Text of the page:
The ILS is an invaluable aid to pilots, especially those operating to/from the many airports where poor weather is common (low-visibility operations would be completely impossible without an ILS); however, ILSs are expensive and maintenance-intensive, with the result that many smaller airports lack ILS capability. Also, the requirement for a considerable quantity of pre-emplaced infrastructure obviously precludes one from performing an off-airport instrument landing.

On the other hand, the technology is available to guide an aircraft down to a precision landing at an arbitrary point on the ground, and much of this technology is already mandatory equipment on aircraft; GPS (which most if not all aircraft already have anyway) could be used for horizontal positioning and guidance and for plotting a landing route about the local terrain, the radar altimeter (also standard aircraft equipment) would provide vertical guidance, and a forward-looking radar system (also already standard, in the form of the aircraft's weather radar, which should only require an additional driver or two to add a terrain-sensing mode) would allow fine control of the aircraft's flightpath for the landing itself (where GPS, with its ~10m CEP, is insufficiently precise and accurate for a safe touchdown) and allow the aircraft to orient itself in space (as GPS tells the aircraft where it is, but not which direction it's pointing). Additional equipment that would be useful and could easily be added would be a second weather radar (to allow the pilots to continue to monitor the weather even with one radar in terrain-mapping mode), a Doppler radar system (to warn the pilots of dangerous windshear, microbursts, etc.), and a forward-looking lidar system (to provide advance warning of clear-air turbulence along the approach path).

With the appropriate software, these instruments could be used to plot and fly a safe instrument landing at a noninstrumented airport, or even at a non-airport; this latter capability would be extremely useful for medevac and SAR pilots (whose duties, by their very nature, involve operations to and from off-airport locations, frequently in poor weather) and for military helicopter pilots (same reason).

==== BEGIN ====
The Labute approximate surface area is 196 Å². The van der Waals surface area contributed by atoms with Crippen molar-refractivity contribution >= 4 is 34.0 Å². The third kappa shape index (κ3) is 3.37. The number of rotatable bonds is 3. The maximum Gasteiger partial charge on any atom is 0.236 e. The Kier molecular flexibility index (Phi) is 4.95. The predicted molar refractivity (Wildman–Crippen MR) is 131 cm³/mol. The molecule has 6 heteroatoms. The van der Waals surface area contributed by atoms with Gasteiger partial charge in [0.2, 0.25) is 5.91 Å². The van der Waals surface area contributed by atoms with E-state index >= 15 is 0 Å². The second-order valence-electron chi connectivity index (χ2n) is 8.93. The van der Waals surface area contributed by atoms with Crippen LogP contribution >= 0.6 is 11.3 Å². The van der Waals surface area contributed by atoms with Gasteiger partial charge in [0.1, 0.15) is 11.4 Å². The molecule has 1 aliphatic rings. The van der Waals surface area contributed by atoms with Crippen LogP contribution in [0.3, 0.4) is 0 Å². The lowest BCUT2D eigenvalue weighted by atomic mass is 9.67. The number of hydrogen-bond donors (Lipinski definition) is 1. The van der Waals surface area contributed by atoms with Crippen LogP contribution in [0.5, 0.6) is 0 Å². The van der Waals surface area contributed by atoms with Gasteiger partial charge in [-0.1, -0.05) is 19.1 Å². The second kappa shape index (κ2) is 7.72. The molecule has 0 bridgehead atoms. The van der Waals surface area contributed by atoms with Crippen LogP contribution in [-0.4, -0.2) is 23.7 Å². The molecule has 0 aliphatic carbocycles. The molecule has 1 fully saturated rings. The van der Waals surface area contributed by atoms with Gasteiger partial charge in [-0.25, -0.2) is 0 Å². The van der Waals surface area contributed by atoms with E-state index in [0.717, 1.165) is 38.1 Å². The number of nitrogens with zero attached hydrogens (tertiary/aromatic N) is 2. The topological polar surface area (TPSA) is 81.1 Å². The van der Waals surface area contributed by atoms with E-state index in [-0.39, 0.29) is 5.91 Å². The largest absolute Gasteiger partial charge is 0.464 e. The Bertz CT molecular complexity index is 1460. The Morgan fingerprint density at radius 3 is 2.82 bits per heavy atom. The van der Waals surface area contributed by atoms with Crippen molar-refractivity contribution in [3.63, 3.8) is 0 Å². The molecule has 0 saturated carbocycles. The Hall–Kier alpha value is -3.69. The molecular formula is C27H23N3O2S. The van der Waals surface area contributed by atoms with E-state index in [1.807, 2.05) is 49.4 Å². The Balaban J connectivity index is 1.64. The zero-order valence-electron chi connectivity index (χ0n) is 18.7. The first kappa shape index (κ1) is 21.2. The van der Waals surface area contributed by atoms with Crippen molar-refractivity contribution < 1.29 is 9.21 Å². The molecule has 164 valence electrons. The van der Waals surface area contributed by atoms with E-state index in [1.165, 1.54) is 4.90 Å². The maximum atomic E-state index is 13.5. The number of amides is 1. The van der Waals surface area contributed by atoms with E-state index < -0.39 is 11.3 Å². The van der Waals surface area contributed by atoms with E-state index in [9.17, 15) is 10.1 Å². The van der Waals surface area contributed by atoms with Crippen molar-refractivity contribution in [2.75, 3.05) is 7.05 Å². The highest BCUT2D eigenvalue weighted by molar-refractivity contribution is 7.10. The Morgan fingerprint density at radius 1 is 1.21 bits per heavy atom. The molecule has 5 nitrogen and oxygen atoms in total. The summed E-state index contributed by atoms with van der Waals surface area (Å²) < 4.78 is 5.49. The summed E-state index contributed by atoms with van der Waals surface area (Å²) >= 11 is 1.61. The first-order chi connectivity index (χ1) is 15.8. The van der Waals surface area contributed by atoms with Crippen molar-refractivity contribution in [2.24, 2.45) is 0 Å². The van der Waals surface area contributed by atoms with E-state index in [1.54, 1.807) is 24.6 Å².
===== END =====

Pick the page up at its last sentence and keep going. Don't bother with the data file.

Are there any aircraft already equipped with such a "self-contained ILS"?

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    $\begingroup$ Why on Earth would you think that most aircraft have radar altimeters and forward-looking radar? Or radar of any sort? And how much is this going to cost me, and is the weight more than my Cherokee's payload? $\endgroup$ – jamesqf Dec 4 '18 at 5:18
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    $\begingroup$ This question editorializes about varied needs and technologies, but asks the question about "self-contained ILS." Perhaps the extended discussion distracts from the key question, about a self-contained guidance system, which has very specific functionality. In fact the ILS functionality is much more limited than the broad discussion that precedes it. $\endgroup$ – mongo Dec 4 '18 at 14:59
  • $\begingroup$ GPS is not mandatory equipment $\endgroup$ – Steve Kuo Dec 4 '18 at 16:44
  • $\begingroup$ Radar alts and radar are not standard equipment. Where did you hear that it was??? $\endgroup$ – acpilot Dec 4 '18 at 19:03
  • $\begingroup$ Related: What makes inertial guidance unsuitable for auto-land? $\endgroup$ – ymb1 Jan 30 at 3:11

Approaches guided by GPS are called RNAV; it can provide both lateral and vertical guidance, in some cases to the same precision as ILS Cat I, without need for a radar altimeter--which is not standard equipment. (There are also non-GPS ways of using RNAV, which are mainly used by older airliners that haven't been upgraded yet.)

Note that standard GPS has accuracy of 100m; SBAS (aka WAAS) gets that down to 7.6m. Both are standard in aviation GPS units these days, and GBAS (aka LAAS) will eventually get that down even further.